Sunday, December 16, 2012

Moral Interconnectedness


Humanity needs a consensus on a new outlook, a new ethic, to deal with the challenges that we have created for ourselves.  The pioneering environmentalist Aldo Leopold 70 years ago called for a "land ethic" to expand our sense of moral community to include mother nature, and we are lagging far behind in doing so.  Leopold, like nearly all environmentalists, clearly saw how human beings are connected to and dependent on other animals and organisms in the natural environment, and to the entire biosphere itself, and this was the starting point for his call for a morality that included nature.  It is an inspiring vision.

It seems to me, too, that a new ethic will need to be based on greater awareness and recognition of the fact of interconnectedness.  Interconnectedness is a basic prerequisite for morality, and perhaps it could reasonably be thought of as the basic prerequisite.  A moral relationship between two or more beings presupposes that those beings must first have any sort of relationship at all, i.e. that they interact in some way and affect each other, or put simply, that they are interconnected.  The fact of the interconnectedness of all things in our world thus seems to be a good place to start thinking about a new morality, especially since globalization has expanded and intensified that interconnectedness.  Of course, we will end up arguing and debating specifically what that means and how to proceed, but if we're looking for a place to begin moral thinking, this seems like a useful place to start, and I hope you agree. 

Next, a basic moral goal seems to emerge: if morality presupposes interconnectedness, and if morality is also about determining what is good and bad, right and wrong, then a morality of interconnectedness would be about promoting good, healthy, mutually beneficial relationships between things that interact with and affect each other -- not, say, maximizing utility or some other goal. 

Now, saying that interconnectedness is a good place to begin is not to say that it is the absolute foundation or essence of morality -- only that, if we have to start somewhere if we are to proceed at all, this basic prerequisite for morality seems a good place, practically, to do so. 

An ethic of interconnectedness seems to me especially apt for our times, given the systems that must be overcome: as Marx and many others have argued, alienation is the main social effect of capitalism, and I would say that that is true of modernity in general.  Alienation means a separation of things which should not be set apart from each other: Marx argued that capitalism separated people from their work, from each other, and from their creative powers.  Modern or "classical" liberalism takes respect for healthy individuality and ramps it up to a hyper-individualism that socially (and in some ways physically) isolates people from each other, thereby dissolving communities and cultures.  And modernity alienates humanity from the natural world too, by setting it up as something to be conquered and exploited, rather than respected and cherished as the source of our lives and of life itself.  So it seems to me that an ethic that emphasizes healthy interconnection is just what the doctor ordered for our times.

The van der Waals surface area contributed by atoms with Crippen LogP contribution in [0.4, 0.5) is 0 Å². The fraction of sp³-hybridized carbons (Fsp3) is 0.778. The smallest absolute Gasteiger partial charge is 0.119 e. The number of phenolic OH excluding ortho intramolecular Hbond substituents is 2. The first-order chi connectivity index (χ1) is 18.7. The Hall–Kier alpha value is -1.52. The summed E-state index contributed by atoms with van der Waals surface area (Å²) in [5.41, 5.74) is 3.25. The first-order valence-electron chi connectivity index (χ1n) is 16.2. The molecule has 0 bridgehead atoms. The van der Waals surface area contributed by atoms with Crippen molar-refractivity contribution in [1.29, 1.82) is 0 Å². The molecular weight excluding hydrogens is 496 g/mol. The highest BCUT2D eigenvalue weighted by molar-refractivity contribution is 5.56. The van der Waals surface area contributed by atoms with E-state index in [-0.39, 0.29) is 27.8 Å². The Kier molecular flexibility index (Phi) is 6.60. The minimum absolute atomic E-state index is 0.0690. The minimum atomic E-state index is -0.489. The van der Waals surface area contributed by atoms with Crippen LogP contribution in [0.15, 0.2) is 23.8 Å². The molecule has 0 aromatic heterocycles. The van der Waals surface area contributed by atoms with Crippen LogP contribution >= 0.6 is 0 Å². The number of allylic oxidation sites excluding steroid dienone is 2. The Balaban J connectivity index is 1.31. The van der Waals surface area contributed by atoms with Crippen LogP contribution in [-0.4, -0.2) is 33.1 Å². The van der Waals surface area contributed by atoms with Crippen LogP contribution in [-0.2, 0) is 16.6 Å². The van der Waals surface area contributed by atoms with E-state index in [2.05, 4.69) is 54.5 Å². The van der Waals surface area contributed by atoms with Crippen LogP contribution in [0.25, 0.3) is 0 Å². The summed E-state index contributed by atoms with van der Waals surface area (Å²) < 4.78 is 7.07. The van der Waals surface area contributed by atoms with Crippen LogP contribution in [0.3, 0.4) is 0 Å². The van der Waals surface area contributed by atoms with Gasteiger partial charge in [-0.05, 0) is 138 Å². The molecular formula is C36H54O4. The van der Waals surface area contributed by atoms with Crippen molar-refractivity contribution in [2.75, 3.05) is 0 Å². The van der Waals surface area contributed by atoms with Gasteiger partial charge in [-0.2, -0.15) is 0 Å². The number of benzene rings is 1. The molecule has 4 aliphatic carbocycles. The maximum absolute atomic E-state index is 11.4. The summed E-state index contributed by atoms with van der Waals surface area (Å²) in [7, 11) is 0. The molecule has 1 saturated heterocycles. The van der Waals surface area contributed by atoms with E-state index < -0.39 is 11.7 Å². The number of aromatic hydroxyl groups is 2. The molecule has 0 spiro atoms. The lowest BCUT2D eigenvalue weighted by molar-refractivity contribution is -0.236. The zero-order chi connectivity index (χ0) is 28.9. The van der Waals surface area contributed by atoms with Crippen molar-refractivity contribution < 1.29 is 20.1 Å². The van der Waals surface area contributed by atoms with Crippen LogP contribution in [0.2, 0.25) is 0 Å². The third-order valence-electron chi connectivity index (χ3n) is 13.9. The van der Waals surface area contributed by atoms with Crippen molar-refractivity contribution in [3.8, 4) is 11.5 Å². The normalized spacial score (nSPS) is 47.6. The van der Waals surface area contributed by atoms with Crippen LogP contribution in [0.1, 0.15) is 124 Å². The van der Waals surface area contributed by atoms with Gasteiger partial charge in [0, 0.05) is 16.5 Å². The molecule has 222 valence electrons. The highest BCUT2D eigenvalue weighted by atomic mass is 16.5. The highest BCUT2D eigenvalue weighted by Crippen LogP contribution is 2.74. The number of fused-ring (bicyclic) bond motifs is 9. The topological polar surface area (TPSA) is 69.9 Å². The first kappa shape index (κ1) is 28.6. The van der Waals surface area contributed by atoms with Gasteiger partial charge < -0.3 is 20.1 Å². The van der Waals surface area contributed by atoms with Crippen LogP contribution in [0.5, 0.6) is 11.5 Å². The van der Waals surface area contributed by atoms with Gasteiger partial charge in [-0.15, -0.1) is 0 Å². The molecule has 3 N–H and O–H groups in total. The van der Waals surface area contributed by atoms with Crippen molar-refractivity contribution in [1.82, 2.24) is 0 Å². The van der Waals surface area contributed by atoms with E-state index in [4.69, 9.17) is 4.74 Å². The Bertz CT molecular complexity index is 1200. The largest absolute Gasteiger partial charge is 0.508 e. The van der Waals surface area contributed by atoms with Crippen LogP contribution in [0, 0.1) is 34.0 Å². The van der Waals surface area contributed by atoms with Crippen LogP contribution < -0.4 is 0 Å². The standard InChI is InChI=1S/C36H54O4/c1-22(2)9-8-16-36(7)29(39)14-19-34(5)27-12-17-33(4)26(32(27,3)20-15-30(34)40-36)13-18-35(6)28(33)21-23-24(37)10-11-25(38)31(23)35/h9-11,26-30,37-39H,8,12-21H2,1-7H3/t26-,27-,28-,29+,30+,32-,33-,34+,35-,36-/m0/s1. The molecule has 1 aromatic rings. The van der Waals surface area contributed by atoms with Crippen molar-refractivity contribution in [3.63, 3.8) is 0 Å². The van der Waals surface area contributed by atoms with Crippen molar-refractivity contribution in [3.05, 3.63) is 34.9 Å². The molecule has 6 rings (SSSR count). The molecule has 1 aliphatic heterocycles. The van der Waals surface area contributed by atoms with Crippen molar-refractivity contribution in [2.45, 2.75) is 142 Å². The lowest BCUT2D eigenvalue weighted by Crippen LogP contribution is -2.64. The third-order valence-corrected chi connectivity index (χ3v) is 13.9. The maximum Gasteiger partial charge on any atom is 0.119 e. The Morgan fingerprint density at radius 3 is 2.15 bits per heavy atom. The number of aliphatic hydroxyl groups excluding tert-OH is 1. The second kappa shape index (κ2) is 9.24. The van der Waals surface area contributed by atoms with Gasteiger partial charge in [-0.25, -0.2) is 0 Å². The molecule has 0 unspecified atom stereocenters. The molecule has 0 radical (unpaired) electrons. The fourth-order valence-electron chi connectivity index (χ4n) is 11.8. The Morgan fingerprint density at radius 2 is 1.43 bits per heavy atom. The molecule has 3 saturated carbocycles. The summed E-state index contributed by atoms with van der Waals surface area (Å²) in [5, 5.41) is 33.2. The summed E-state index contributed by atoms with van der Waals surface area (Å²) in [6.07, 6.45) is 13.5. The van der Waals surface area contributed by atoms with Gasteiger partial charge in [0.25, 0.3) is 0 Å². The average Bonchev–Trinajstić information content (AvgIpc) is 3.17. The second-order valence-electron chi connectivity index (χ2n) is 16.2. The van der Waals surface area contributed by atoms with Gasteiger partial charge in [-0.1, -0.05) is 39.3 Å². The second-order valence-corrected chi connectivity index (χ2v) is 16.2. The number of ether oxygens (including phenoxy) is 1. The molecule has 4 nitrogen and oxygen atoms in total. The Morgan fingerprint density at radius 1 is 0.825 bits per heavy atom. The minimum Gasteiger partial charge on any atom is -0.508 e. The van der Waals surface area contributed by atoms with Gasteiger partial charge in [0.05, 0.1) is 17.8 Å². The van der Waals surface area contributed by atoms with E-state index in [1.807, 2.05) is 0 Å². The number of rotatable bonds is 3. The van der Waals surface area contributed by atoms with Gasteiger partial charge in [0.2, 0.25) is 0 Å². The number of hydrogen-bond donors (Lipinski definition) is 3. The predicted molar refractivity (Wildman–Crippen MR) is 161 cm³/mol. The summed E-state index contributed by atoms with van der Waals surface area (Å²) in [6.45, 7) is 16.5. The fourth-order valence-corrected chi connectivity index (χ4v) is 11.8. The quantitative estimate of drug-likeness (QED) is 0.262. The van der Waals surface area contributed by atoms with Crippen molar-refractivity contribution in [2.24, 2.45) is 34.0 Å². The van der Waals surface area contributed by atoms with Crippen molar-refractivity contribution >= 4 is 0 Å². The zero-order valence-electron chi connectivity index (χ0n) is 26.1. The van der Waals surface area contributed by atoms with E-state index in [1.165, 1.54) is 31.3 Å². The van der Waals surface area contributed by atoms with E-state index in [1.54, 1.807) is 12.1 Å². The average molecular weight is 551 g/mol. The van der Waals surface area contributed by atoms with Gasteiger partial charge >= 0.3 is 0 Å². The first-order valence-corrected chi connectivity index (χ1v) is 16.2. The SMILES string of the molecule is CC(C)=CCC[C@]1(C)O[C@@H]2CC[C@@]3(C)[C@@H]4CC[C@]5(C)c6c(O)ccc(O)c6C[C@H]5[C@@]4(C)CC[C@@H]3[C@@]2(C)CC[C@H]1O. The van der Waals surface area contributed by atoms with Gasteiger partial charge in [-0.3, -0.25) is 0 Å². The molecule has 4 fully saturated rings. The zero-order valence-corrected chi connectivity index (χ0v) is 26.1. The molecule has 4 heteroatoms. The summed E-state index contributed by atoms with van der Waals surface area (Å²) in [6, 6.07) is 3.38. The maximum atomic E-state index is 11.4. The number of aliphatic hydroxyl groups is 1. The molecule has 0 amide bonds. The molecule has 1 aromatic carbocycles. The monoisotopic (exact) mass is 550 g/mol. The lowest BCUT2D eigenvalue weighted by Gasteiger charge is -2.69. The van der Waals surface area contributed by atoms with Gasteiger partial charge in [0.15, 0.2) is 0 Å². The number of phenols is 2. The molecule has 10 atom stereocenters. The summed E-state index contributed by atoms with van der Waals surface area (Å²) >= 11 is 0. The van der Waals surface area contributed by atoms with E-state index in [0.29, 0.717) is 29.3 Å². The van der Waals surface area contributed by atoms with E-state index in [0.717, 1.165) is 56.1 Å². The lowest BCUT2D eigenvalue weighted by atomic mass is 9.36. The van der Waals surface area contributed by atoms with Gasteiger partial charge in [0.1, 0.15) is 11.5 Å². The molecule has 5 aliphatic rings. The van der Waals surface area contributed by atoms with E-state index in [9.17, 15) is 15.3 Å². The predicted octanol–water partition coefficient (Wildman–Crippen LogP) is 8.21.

Thursday, December 6, 2012

The Work Ethic Isn't Very Ethical


America's traditional commitment to the so-called work “ethic" strongly and negatively affects our political culture, and is a major barrier to achieving real democracy and a healthy, egalitarian economy and society.  It is perhaps the fundamental driver of our stingy, cruel politics: it creates a reflexive aversion to the set of government programs denigrated as "welfare" and vilification of anybody who turns to them is deeply rooted in the work ethic.  This leads to much suffering among the poor and diminished lives for nearly everyone else.  Comparing the quality of life in European social democracies with that of the United States, where we rank low on every measure of well-being, gives empirical support to that case.

The work ethic is a set of norms that posits that that working hard leads to success in the practical world of markets and business, but it also lays out hard work as a value in its own right, something not merely instrumental.  It not only has practical implications, but also moral entailments: someone who works hard, according to this outlook, will be self-reliant, and a hard working person is valued as a morally good person worthy of respect.  Thrift and moderation of consumption were also historically a part of the work ethic, although those features have dissipated over time as capitalism developed a consumerist culture based on easy credit.  

Both these claims are specious: many wealthy people in our society did not win success through hard work, but through inheritance, connections, or luck; think Ann Romney or Paris Hilton.  (Some rich people do of course work hard at various projects, but they don’t have to if they don’t want to.)  And there are millions more people who work incredibly hard and never see much material success.  And claims about self-reliance neglect the fact that human beings are fundamentally socially interdependent, and that the immense productivity of our modern, technological, specialist-based economy is based on the effective social organization of people working together.  The work ethic’s emphasis on individual responsibility is merely a part of the “rugged individualist” myth of cowboys and pioneers, appropriate for a bygone age but outworn and useless now.